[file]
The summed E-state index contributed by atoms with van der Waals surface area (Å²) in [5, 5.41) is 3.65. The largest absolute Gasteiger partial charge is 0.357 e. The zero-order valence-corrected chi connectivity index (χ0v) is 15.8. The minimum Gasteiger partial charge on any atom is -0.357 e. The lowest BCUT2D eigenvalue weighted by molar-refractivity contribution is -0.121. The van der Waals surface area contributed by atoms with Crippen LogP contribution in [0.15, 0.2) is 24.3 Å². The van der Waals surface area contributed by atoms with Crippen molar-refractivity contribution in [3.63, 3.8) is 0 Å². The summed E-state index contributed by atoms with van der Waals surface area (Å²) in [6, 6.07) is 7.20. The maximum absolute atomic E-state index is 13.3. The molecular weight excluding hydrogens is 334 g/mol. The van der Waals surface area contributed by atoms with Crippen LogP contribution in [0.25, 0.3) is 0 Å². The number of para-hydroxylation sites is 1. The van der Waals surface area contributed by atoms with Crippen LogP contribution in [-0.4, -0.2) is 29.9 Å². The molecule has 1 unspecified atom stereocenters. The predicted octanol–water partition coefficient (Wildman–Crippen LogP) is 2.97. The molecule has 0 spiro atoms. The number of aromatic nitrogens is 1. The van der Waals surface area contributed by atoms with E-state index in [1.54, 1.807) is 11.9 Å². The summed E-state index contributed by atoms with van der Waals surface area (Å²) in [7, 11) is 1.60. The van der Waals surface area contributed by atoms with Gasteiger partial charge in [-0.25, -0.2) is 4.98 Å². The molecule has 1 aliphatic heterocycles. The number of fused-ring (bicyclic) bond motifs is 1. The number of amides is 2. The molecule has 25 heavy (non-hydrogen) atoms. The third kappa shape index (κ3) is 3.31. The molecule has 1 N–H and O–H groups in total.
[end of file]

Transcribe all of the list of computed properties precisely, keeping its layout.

The summed E-state index contributed by atoms with van der Waals surface area (Å²) in [5, 5.41) is 3.65. The largest absolute Gasteiger partial charge is 0.357 e. The zero-order valence-corrected chi connectivity index (χ0v) is 15.8. The minimum Gasteiger partial charge on any atom is -0.357 e. The lowest BCUT2D eigenvalue weighted by molar-refractivity contribution is -0.121. The van der Waals surface area contributed by atoms with Crippen LogP contribution in [0.15, 0.2) is 24.3 Å². The van der Waals surface area contributed by atoms with Crippen molar-refractivity contribution in [3.63, 3.8) is 0 Å². The summed E-state index contributed by atoms with van der Waals surface area (Å²) in [6, 6.07) is 7.20. The maximum absolute atomic E-state index is 13.3. The molecular weight excluding hydrogens is 334 g/mol. The van der Waals surface area contributed by atoms with Crippen LogP contribution in [0.25, 0.3) is 0 Å². The number of para-hydroxylation sites is 1. The van der Waals surface area contributed by atoms with Crippen LogP contribution in [-0.4, -0.2) is 29.9 Å². The molecule has 1 unspecified atom stereocenters. The predicted octanol–water partition coefficient (Wildman–Crippen LogP) is 2.97. The molecule has 0 spiro atoms. The number of aromatic nitrogens is 1. The van der Waals surface area contributed by atoms with E-state index in [1.54, 1.807) is 11.9 Å². The summed E-state index contributed by atoms with van der Waals surface area (Å²) in [7, 11) is 1.60. The van der Waals surface area contributed by atoms with Gasteiger partial charge in [-0.25, -0.2) is 4.98 Å². The molecule has 1 aliphatic heterocycles. The number of fused-ring (bicyclic) bond motifs is 1. The number of amides is 2. The molecule has 25 heavy (non-hydrogen) atoms. The third kappa shape index (κ3) is 3.31. The molecule has 1 N–H and O–H groups in total.